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Tuesday, June 10, 2014

Nunn On Shakespeare

“'He was not of an age, but for all time’ — so, in memory of his friend, wrote Ben Jonson in 1623. What prescience! Today, many of us still turn to the plays of Shakespeare as a kind of Bible of Humanism, a depository of the most penetrating insights into our complex and contradictory condition. The plays remain searchingly relevant, as the priorities of different ages find new and unexpected emphases in his language, characters, dramatic situations and underlying themes. In addition to having invented and understood the principles of psychology hundreds of years before Freud, our national poet has not only defined the British, but seemingly created us, our ideas and our ideals; who we are and who we aspire to become. It’s our species that’s under his microscope, as he reveals the beast and the angel in man, capable of unspeakable violence and/or spiritual perfection. Above all, he identifies our capability to find forgiveness. Four hundred years before Nelson Mandela, Shakespeare gives these words to a man confronting an enemy who has repeatedly tried to destroy him: 'The power I have on you is… to spare you.’ All that’s left to say is: 'Shine forth, thou star of poets’—right again, Ben!”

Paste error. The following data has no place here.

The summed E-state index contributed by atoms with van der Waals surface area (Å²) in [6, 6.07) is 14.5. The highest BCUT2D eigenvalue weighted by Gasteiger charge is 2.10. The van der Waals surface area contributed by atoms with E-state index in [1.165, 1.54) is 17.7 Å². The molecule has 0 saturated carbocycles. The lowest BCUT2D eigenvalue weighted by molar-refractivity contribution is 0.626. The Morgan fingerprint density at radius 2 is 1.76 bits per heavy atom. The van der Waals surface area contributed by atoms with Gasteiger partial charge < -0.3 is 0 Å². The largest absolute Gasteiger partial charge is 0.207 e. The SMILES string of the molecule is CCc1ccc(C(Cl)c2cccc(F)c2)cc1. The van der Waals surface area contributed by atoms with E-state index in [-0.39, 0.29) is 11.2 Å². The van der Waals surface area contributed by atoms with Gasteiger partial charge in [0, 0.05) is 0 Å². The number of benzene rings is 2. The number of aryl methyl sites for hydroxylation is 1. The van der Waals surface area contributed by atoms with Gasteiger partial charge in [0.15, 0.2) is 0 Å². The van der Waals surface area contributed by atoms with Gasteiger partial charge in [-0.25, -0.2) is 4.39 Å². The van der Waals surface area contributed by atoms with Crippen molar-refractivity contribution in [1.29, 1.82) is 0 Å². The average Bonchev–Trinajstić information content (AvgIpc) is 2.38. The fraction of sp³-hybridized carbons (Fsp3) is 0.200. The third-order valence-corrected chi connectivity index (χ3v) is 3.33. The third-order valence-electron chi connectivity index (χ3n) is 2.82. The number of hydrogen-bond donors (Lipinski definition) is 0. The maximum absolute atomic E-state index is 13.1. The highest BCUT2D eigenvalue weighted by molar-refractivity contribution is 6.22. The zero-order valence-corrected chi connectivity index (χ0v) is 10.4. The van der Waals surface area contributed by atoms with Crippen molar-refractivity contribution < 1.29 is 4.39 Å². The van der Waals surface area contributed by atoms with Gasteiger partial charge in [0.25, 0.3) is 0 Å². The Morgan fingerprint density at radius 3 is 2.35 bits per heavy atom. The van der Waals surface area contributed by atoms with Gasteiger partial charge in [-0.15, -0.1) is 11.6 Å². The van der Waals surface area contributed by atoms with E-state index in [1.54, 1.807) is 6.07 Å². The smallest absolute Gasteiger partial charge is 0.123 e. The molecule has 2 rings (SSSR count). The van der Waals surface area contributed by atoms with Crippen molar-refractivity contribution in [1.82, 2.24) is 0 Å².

Sir Trevor Nunn

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